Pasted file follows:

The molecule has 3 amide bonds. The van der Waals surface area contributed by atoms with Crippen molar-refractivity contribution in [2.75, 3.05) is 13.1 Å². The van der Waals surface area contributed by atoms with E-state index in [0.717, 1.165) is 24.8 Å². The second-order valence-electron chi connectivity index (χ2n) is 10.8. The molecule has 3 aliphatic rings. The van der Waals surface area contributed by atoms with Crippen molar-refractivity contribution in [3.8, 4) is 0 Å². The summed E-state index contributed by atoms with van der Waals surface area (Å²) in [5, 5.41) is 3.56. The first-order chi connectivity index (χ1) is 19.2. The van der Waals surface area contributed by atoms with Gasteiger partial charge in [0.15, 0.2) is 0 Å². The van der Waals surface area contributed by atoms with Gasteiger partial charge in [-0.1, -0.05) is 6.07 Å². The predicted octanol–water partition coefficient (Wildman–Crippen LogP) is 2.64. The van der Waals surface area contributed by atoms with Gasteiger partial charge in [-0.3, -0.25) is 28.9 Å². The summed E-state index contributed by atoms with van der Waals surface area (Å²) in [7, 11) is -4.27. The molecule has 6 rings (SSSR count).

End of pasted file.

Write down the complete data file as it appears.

The molecule has 3 amide bonds. The van der Waals surface area contributed by atoms with Crippen molar-refractivity contribution in [2.75, 3.05) is 13.1 Å². The van der Waals surface area contributed by atoms with E-state index in [0.717, 1.165) is 24.8 Å². The second-order valence-electron chi connectivity index (χ2n) is 10.8. The molecule has 3 aliphatic rings. The van der Waals surface area contributed by atoms with Crippen molar-refractivity contribution in [3.8, 4) is 0 Å². The summed E-state index contributed by atoms with van der Waals surface area (Å²) in [5, 5.41) is 3.56. The first-order chi connectivity index (χ1) is 19.2. The van der Waals surface area contributed by atoms with Gasteiger partial charge in [0.15, 0.2) is 0 Å². The van der Waals surface area contributed by atoms with Gasteiger partial charge in [-0.1, -0.05) is 6.07 Å². The predicted octanol–water partition coefficient (Wildman–Crippen LogP) is 2.64. The van der Waals surface area contributed by atoms with Gasteiger partial charge in [-0.3, -0.25) is 28.9 Å². The summed E-state index contributed by atoms with van der Waals surface area (Å²) in [7, 11) is -4.27. The molecule has 6 rings (SSSR count).